Proof of Stake (PoS) brings an underlying philosophy as Vitalik Buterin explains. The basic premise is that modern cryptography places the defender in a stronger position than the attacker and he feels that at a fundamental level Proof of Work places the cost of attack and the cost of defense on equal footing. By relying on penalties to enforce security rather than reward, he argues the system is closer to the cypherpunk spirit and, consequently, more soundly engineered. Critics feel that he over-emphasizes the threat of the 51% attack and under-emphasizes the true cost of an adversary’s attack. As you may have guessed from my first paragraph, I am not convinced that “on medium to long time scales, humans are quite good at consensus.”  I definitely agree that “making systems that are easier to defend than they are to attack is also simply sound engineering”. And there’s really no argument that PoW take a lot of energy. So what is meant by rewarding validators and punisher perpetrators?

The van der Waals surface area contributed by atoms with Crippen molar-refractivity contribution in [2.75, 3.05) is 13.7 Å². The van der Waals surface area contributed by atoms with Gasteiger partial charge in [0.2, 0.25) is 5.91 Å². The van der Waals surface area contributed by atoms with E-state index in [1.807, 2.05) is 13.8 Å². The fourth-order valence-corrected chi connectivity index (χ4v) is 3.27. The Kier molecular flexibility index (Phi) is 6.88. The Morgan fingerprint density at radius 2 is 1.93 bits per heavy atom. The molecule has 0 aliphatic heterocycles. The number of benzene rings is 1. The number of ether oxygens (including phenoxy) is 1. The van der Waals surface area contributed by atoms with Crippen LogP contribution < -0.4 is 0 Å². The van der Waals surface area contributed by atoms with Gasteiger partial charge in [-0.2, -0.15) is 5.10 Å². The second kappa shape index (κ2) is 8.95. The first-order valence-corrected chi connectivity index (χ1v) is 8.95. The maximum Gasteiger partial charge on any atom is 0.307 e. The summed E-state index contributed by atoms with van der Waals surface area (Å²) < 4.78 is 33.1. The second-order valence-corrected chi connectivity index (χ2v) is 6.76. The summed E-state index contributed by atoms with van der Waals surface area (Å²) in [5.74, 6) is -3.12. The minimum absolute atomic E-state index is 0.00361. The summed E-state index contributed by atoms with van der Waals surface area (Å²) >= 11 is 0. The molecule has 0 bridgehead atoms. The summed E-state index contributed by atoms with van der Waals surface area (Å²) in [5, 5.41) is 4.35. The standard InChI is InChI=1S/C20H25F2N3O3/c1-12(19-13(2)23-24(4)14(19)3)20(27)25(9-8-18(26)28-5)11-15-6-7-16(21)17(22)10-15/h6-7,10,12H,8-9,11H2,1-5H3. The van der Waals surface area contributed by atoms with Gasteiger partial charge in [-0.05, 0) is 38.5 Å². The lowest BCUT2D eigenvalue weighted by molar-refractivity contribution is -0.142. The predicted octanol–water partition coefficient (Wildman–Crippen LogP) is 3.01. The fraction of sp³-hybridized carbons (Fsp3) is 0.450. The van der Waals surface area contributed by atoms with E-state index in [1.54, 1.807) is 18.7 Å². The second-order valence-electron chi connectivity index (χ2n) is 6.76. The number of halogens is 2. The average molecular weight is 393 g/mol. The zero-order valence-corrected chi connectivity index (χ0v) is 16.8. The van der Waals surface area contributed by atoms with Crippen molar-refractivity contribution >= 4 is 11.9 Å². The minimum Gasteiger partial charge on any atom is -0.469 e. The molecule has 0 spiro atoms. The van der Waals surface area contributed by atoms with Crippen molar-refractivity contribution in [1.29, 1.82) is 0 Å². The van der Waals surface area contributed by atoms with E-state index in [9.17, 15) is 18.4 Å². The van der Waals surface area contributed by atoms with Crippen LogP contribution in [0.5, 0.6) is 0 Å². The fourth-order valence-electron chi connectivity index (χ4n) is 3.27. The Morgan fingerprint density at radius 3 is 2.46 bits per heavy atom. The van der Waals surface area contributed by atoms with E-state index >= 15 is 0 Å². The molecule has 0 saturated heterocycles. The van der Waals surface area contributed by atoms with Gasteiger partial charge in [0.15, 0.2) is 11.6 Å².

PoS attempts to address the larger electric consumption issues of PoW as well as some of the inequality around GPU-centric large mining operations by replacing miners with validators. A validator purchases ownership (stake) in the virtual currency, buying a block creation chance. Instead of a user spending say $5000 buying mining equipment to win a mining reward, $5000 worth of cryptocurrency is used to buy proportionate block creation chances in the blockchain system by becoming a validator. The PoS algorithm pseudo-randomly selects validators for block creation, thereby ensuring that no validator can predict its turn in advance. These validators are rewarded slightly for their potential lost opportunity cost plus the burden of maintaining nodes and keeping the private key private and other maintenance issues. The bulk of the costs are born from penalties that are orders of magnitude higher than the validator’s costs. Using a pseudo-random selection algorithm rather than relying on brute-force calculation levels out the power consumption but exposes different vulnerabilities. PoW suffers from the 51% vulnerability where more than half the users are corrupt. PoS suffers from the Nothing-At-Stake vulnerability, where there is no incentive to choose the correct block. Casper uses security deposits and the threat of losing said security deposit to punish such shenanigans to address this vulnerability.